The first polymorphic generator was the Mutation Engine, or MtE, released by Dark Avenger in 1991 . The Mutation Engine is capable of billions of different permutations. Today, more than 33 viruses are known to be spawn from MtE. They include MtE.Destructor, which is a dangerous non-memory-resident parasitic virus; MtE.Groove, which is a dangerous memory resident virus that hooks INT 21h and infects .COM, .EXE, and .OVL files; and MtE.Pogue, which is a harmless memory resident virus that appends itself to .COM files when they are started or closed . Anther polymorphic generator, called Trident Polymorphic Engine, or TPE, appeared late in 1992. TPE generates fewer permutations than MtE, but the decryptors it generated are more generic, therefore harder to detect . Many other polymorphic generators are well known and are distributed via virus exchange BBS, or underground networks. Examples include Nuke Encryption Device (NED), Dark Angel's Multiple Encryptor (DAME), Guns'n'Roses Polymorphic Engine (GPE), etc.
With the exception of virus encryption with variable keys, all of the evasion techniques used by polymorphic viruses are difficult to detect by a virus scanner. As readers may suspect, more sophisticated detection techniques, or even combinations of detection techniques are required. Detection techniques for polymorphic viruses are divided into the following categories:
Checksumming can be used to detect polymorphic viruses because polymorphic viruses make changes to the files they infect. The idea of checksumming is to detect changes in a file. Since checksumming assumes that executables are static objects, changes in an executable imply a possible virus infection . The checksumming program is first executed on the clean system to provide a baseline for comparisons. In subsequent checksumming executions, the calculated checksum is compared with the baseline. A difference in checksum values indicates changes in the file. Two mathematical techniques are usually employed in checksumming:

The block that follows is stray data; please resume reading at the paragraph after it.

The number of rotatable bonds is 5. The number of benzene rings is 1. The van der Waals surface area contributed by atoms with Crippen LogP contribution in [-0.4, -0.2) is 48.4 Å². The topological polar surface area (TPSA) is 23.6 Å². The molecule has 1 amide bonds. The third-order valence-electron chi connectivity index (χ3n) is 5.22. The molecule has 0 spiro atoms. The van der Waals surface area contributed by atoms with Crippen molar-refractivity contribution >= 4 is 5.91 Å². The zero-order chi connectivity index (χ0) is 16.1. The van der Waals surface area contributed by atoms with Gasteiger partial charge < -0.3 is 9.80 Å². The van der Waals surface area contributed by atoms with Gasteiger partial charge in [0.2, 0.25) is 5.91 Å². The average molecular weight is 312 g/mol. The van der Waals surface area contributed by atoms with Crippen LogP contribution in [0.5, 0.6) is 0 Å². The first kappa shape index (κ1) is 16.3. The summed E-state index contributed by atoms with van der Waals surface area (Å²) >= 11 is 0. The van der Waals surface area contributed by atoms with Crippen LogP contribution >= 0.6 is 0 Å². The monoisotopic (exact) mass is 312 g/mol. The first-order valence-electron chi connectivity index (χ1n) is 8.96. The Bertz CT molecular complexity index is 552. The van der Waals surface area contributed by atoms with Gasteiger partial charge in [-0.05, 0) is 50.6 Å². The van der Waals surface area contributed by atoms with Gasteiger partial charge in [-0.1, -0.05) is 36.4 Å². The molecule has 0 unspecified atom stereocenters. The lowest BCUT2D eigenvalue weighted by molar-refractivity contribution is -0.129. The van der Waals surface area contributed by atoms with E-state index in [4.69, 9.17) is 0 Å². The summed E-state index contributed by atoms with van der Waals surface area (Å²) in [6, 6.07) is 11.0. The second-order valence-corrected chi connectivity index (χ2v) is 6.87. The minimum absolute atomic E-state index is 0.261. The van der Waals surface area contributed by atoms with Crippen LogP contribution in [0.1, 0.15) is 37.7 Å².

CRC checksums are often used in communication networks for detecting errors in packets. They are efficient and well understood. However, if a virus can find the checksum of a file, the checksum can be easily broken. Cryptographic checksums are obtained by applying cryptographic techniques on the calculated checksums. Any public key or private key cryptosystems can be used, although private key cryptosystems are more efficient. Examples of cryptographic checksums include RSA MD4 Cryptographic Checksum Using DES (rsa-md4des) and RSA MD5 Checksum (rsa-md5). Details on these two cryptographic checksums can be found in [10, 11].
Since checksumming is based on the assumption that executables are stable, it will fail if the executables are self-modifying, or the executables have been recompiled. Furthermore, a checksumming program assumes the computer system is virus-free when it first executed on the system. Obviously, this assumption is not always true. Thus, having a clean system before applying checksumming is very important.
Instead of searching for a particular virus signature, heuristic binary analysis looks for more complex and fuzzy patterns, and virus-like behaviors. When such a pattern is found, the analyzer will indicate to the user a possible infection. Since heuristic binary analyzers flag when there is a possible infection, they rely heavily on the users' knowledge of the computer systems to determine if the file is actually infected. Details on heuristic binary analysis can be found in .